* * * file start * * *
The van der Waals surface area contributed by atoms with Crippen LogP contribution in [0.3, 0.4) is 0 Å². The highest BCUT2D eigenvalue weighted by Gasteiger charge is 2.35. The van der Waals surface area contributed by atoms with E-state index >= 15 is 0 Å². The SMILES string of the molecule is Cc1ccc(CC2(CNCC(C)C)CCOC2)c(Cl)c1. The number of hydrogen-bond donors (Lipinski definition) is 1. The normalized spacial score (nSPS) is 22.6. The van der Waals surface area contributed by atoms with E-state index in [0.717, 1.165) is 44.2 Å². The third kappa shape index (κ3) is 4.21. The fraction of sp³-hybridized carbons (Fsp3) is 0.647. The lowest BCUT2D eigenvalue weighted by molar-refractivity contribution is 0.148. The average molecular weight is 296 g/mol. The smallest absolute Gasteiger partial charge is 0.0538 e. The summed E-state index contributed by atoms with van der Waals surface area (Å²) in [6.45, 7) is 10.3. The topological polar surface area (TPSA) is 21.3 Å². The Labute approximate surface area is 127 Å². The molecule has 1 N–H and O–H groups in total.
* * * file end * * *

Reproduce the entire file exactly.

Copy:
The van der Waals surface area contributed by atoms with Crippen LogP contribution in [0.3, 0.4) is 0 Å². The highest BCUT2D eigenvalue weighted by Gasteiger charge is 2.35. The van der Waals surface area contributed by atoms with E-state index >= 15 is 0 Å². The SMILES string of the molecule is Cc1ccc(CC2(CNCC(C)C)CCOC2)c(Cl)c1. The number of hydrogen-bond donors (Lipinski definition) is 1. The normalized spacial score (nSPS) is 22.6. The van der Waals surface area contributed by atoms with E-state index in [0.717, 1.165) is 44.2 Å². The third kappa shape index (κ3) is 4.21. The fraction of sp³-hybridized carbons (Fsp3) is 0.647. The lowest BCUT2D eigenvalue weighted by molar-refractivity contribution is 0.148. The average molecular weight is 296 g/mol. The smallest absolute Gasteiger partial charge is 0.0538 e. The summed E-state index contributed by atoms with van der Waals surface area (Å²) in [6.45, 7) is 10.3. The topological polar surface area (TPSA) is 21.3 Å². The Labute approximate surface area is 127 Å². The molecule has 1 N–H and O–H groups in total.